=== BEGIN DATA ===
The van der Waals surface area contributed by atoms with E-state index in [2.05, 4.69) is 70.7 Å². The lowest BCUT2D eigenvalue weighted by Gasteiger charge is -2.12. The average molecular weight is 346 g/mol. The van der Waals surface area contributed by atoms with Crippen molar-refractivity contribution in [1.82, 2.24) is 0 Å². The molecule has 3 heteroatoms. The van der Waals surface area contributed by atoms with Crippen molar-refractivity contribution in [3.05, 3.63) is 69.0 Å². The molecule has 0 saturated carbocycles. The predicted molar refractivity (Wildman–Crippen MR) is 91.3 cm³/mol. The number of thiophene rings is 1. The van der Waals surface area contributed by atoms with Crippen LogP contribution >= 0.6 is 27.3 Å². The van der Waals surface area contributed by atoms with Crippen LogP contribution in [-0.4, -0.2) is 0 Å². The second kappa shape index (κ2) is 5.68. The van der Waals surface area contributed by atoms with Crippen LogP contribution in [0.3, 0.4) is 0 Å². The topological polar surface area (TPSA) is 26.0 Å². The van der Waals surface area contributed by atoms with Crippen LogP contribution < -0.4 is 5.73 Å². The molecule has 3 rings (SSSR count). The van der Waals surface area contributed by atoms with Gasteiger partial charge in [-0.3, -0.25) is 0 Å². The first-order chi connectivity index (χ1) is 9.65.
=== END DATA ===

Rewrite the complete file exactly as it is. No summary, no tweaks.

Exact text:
The van der Waals surface area contributed by atoms with E-state index in [2.05, 4.69) is 70.7 Å². The lowest BCUT2D eigenvalue weighted by Gasteiger charge is -2.12. The average molecular weight is 346 g/mol. The van der Waals surface area contributed by atoms with Crippen molar-refractivity contribution in [1.82, 2.24) is 0 Å². The molecule has 3 heteroatoms. The van der Waals surface area contributed by atoms with Crippen molar-refractivity contribution in [3.05, 3.63) is 69.0 Å². The molecule has 0 saturated carbocycles. The predicted molar refractivity (Wildman–Crippen MR) is 91.3 cm³/mol. The number of thiophene rings is 1. The van der Waals surface area contributed by atoms with Crippen LogP contribution >= 0.6 is 27.3 Å². The van der Waals surface area contributed by atoms with Crippen LogP contribution in [-0.4, -0.2) is 0 Å². The second kappa shape index (κ2) is 5.68. The van der Waals surface area contributed by atoms with Crippen LogP contribution in [0.3, 0.4) is 0 Å². The topological polar surface area (TPSA) is 26.0 Å². The van der Waals surface area contributed by atoms with Crippen LogP contribution < -0.4 is 5.73 Å². The molecule has 3 rings (SSSR count). The van der Waals surface area contributed by atoms with Gasteiger partial charge in [-0.3, -0.25) is 0 Å². The first-order chi connectivity index (χ1) is 9.65.